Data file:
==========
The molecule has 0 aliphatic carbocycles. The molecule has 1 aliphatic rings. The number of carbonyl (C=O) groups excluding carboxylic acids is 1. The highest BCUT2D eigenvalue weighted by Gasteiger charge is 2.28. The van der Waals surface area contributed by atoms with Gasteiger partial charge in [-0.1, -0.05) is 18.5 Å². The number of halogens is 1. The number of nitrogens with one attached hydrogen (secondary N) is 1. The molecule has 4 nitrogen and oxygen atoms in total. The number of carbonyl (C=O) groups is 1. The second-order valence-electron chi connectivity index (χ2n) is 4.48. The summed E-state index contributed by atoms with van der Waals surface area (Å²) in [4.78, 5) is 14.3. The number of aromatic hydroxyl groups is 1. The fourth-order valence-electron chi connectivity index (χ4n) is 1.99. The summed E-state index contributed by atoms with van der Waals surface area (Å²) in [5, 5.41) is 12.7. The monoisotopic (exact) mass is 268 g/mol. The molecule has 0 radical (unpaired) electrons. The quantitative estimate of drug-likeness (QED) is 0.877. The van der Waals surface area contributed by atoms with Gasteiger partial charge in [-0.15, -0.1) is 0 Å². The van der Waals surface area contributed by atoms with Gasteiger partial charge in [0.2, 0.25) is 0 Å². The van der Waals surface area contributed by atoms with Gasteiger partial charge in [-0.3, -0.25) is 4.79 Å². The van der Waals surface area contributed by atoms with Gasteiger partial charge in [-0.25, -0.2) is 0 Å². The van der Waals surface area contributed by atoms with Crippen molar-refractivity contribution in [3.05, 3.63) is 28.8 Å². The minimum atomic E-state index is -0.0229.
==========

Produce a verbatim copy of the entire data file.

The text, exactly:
The molecule has 0 aliphatic carbocycles. The molecule has 1 aliphatic rings. The number of carbonyl (C=O) groups excluding carboxylic acids is 1. The highest BCUT2D eigenvalue weighted by Gasteiger charge is 2.28. The van der Waals surface area contributed by atoms with Gasteiger partial charge in [-0.1, -0.05) is 18.5 Å². The number of halogens is 1. The number of nitrogens with one attached hydrogen (secondary N) is 1. The molecule has 4 nitrogen and oxygen atoms in total. The number of carbonyl (C=O) groups is 1. The second-order valence-electron chi connectivity index (χ2n) is 4.48. The summed E-state index contributed by atoms with van der Waals surface area (Å²) in [4.78, 5) is 14.3. The number of aromatic hydroxyl groups is 1. The fourth-order valence-electron chi connectivity index (χ4n) is 1.99. The summed E-state index contributed by atoms with van der Waals surface area (Å²) in [5, 5.41) is 12.7. The monoisotopic (exact) mass is 268 g/mol. The molecule has 0 radical (unpaired) electrons. The quantitative estimate of drug-likeness (QED) is 0.877. The van der Waals surface area contributed by atoms with Gasteiger partial charge in [-0.15, -0.1) is 0 Å². The van der Waals surface area contributed by atoms with Gasteiger partial charge in [0.2, 0.25) is 0 Å². The van der Waals surface area contributed by atoms with Gasteiger partial charge in [-0.3, -0.25) is 4.79 Å². The van der Waals surface area contributed by atoms with Gasteiger partial charge in [-0.25, -0.2) is 0 Å². The van der Waals surface area contributed by atoms with Crippen molar-refractivity contribution in [3.05, 3.63) is 28.8 Å². The minimum atomic E-state index is -0.0229.